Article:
For the first month after the infection cleared up, I was instructed to express the glands weekly.  By now I had gotten over my shyness of doing Molly’s gland expressions myself.  I wanted to be able to keep an close eye on that gland fluid to be certain that the infection was not returning.  Weekly expressions are definitely not necessary anymore – if I notice Molly “bustin’ a gland” I take her into the bathroom and express her glands for her now.  And if she is not fussing at her hind end, we leave well enough alone.   Less manipulation to the tissue back there is best.

If infections or abscesses become a recurrent issue, it is possible to surgically remove the anal glands.  This was very much a Last Resort decision as far as I was concerned.  The anal glands are uncomfortably close to the nerves that control the anal sphincter.  In other words…if there is a complication your dog could become unable to control their bowel movements.  I am hopeful that Molly and I will never have to face that sort of decision, and that her anal glands stay happy and empty for many years to come!

Jessica (and Charlie)’s Guide to Addison’s Disease

Guest blogger Jessica Troup shares her experience with her dog’s Addison’s Disease.

It was a typical Wednesday afternoon: come home from work, walk the dogs and then head to my horse barn across town. Except this time was different, Charlie, my 3 year old yorkie-poodle mix, was not himself.

YOLO Charlie

Now let me explain Charlie. Charlie is the epitome of everything terrier. He has a zest for life that can only be matched by a bingeing Ozzy Osbourne snorting a line of fire ants off the pavement (apparently a true story), mixed with the Man vs Food guy at an all you can eat BBQ joint, but with a dash of just enough swagger that you find him cuddling with you when you need it most.

So I was naturally alarmed to find that he hadn’t eaten his breakfast, he was slow moving to exit his kennel, and then it happened…diarrhea everywhere. Vomit every few steps. Not good. I ran through my mental log of things this could be, suspecting perhaps leptospirosis or a similar infection. I checked his gums, but he happens to have those frustrating blackish colored gums which makes color checking difficult.  Still, his capillary refill looked normal, but it was hard to tell with his color. I grabbed the thermometer and checked his temp, expecting him to possibly be running a fever. Wrong. It was low, it was 98.2…..we needed to go to the vet right now.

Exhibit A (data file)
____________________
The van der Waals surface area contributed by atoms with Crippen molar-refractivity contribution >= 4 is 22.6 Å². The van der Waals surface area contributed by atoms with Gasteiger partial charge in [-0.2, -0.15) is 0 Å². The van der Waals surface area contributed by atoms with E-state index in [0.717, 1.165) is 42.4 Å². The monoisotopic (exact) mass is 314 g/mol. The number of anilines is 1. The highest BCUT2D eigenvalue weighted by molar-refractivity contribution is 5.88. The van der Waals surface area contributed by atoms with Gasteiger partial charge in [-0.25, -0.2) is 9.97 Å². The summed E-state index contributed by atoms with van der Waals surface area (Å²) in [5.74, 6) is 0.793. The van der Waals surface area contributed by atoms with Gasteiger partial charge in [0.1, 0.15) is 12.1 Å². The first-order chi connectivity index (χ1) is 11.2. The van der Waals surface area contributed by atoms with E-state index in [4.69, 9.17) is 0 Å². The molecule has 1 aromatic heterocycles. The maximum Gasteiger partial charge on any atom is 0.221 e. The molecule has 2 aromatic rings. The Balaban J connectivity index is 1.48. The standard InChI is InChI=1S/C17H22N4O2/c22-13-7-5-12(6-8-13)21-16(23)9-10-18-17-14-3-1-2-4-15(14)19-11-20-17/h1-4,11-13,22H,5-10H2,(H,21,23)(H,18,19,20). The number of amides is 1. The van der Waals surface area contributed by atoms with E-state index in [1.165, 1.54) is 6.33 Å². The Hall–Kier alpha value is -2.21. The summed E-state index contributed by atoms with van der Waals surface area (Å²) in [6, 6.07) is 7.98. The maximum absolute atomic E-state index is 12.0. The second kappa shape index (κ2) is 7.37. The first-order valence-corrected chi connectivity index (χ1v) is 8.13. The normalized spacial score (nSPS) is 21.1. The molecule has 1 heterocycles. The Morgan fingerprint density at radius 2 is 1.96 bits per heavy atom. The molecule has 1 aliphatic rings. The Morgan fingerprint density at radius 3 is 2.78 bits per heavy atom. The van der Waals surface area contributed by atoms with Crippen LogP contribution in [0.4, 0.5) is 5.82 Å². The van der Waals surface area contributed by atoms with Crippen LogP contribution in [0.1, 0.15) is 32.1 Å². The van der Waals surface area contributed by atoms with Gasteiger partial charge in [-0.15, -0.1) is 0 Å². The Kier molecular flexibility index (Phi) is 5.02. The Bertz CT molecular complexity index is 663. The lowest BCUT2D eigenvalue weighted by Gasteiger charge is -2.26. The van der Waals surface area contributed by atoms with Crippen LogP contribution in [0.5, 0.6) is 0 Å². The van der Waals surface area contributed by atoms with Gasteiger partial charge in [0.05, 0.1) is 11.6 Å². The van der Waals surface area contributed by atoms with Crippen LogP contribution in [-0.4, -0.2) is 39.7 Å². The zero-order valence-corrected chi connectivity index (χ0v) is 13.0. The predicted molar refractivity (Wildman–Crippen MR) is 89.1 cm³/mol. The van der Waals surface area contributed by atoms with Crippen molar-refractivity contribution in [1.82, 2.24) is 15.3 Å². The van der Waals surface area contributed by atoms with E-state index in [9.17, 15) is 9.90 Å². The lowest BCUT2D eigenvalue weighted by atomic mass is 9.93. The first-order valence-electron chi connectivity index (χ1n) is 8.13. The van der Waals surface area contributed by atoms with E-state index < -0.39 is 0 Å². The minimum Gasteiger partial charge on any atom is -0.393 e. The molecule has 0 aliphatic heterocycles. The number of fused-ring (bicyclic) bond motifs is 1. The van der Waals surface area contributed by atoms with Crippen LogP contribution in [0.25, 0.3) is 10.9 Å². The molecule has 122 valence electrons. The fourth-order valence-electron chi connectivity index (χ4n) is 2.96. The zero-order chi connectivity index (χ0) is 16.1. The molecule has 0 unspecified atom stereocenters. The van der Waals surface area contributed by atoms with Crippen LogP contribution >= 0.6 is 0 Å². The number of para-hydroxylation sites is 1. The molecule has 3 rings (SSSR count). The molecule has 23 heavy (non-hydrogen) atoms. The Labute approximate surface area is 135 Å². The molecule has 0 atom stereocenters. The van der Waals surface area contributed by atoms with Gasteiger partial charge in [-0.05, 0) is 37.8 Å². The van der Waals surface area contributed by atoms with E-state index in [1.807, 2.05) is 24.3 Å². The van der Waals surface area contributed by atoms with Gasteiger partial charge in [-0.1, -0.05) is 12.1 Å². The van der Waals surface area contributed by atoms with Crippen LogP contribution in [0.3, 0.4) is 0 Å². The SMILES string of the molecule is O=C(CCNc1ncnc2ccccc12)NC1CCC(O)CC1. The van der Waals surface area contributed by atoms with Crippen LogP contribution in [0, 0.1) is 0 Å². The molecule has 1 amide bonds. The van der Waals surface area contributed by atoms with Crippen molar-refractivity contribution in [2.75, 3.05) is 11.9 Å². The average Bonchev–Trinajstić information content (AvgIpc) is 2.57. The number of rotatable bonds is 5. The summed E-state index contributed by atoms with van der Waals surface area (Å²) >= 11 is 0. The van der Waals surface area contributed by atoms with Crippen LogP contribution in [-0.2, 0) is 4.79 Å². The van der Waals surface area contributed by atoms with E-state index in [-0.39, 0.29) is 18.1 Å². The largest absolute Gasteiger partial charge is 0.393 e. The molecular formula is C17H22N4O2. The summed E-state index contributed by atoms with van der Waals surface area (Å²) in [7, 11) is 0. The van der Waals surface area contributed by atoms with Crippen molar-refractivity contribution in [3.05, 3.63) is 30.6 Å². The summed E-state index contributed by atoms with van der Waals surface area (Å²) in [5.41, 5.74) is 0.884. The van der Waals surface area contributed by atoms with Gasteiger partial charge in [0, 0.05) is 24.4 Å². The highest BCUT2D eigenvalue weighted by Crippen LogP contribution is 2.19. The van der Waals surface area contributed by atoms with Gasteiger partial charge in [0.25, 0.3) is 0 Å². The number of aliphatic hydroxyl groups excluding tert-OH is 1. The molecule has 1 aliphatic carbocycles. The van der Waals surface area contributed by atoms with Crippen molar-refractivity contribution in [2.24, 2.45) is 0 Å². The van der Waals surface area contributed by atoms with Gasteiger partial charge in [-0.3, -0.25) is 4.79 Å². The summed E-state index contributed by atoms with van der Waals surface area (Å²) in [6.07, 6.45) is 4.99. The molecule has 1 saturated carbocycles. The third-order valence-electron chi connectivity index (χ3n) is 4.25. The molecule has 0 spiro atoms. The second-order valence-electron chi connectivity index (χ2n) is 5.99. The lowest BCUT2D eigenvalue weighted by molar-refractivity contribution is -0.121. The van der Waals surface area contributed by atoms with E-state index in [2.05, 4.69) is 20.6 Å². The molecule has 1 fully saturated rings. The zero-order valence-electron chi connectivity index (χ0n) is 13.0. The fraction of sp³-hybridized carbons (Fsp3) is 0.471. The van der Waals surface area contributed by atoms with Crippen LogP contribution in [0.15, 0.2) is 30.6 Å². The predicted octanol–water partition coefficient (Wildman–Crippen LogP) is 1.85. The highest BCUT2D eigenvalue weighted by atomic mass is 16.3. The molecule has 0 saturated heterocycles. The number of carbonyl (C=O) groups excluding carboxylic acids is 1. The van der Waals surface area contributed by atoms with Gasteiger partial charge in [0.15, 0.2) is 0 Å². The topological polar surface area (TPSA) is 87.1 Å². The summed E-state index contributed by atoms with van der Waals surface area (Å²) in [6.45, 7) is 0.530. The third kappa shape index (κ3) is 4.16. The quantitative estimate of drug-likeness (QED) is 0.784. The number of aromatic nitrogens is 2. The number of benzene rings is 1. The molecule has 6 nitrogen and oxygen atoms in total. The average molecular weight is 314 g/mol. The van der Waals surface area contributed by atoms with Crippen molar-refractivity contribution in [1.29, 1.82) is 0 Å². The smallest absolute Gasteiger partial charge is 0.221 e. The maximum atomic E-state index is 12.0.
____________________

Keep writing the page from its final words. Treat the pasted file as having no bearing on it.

Our regular vet said they could squeeze him in at the end of the day, but that if he needed hospitalization we’d have to go to the emergency vet. I got on the highway and started driving. I wrapped Charlie in my fleece jacket and turned on the heated seat for him. I began to get the feeling I was wasting my time driving all the way across town to the regular vet, when the animal ER was much closer. I turned the car around and was at the ER in minutes, breaking a few speed limits in between.

When we arrived at Carytown Animal Hospital, I realized Charlie had some pretty vague symptoms with the only glaring thing being his low temperature. While I filled out paperwork, they took him back and immediately ran bloodwork and put him on fluids. They said the results from all the testing they ran would take a few hours and that I should maybe go and come back. Since this vet is in an area where you can walk to various stores and restaurants, I went for a walk. It was the longest 2 hours of my life. I made my way back to the vet, and that’s when they gave me news I didn’t want to hear.

“Everything is negative except for his kidney values. He is going into kidney failure. Has he gotten into anything he wasn’t supposed to eat?”

“…” Tears began to fill my eyes.  Charlie hasn’t gotten into anything. We don’t even allow foods like raisins in the house.

“So there are two possibilities. He may have acute renal failure, in which case there is not much we can do at this point. Or he may have Addison’s Disease. Of the two, Addison’s Disease is what you want as a diagnosis. It’s very treatable once we can get a diagnosis…..” Her words became inaudible to me. I started crying and couldn’t stop.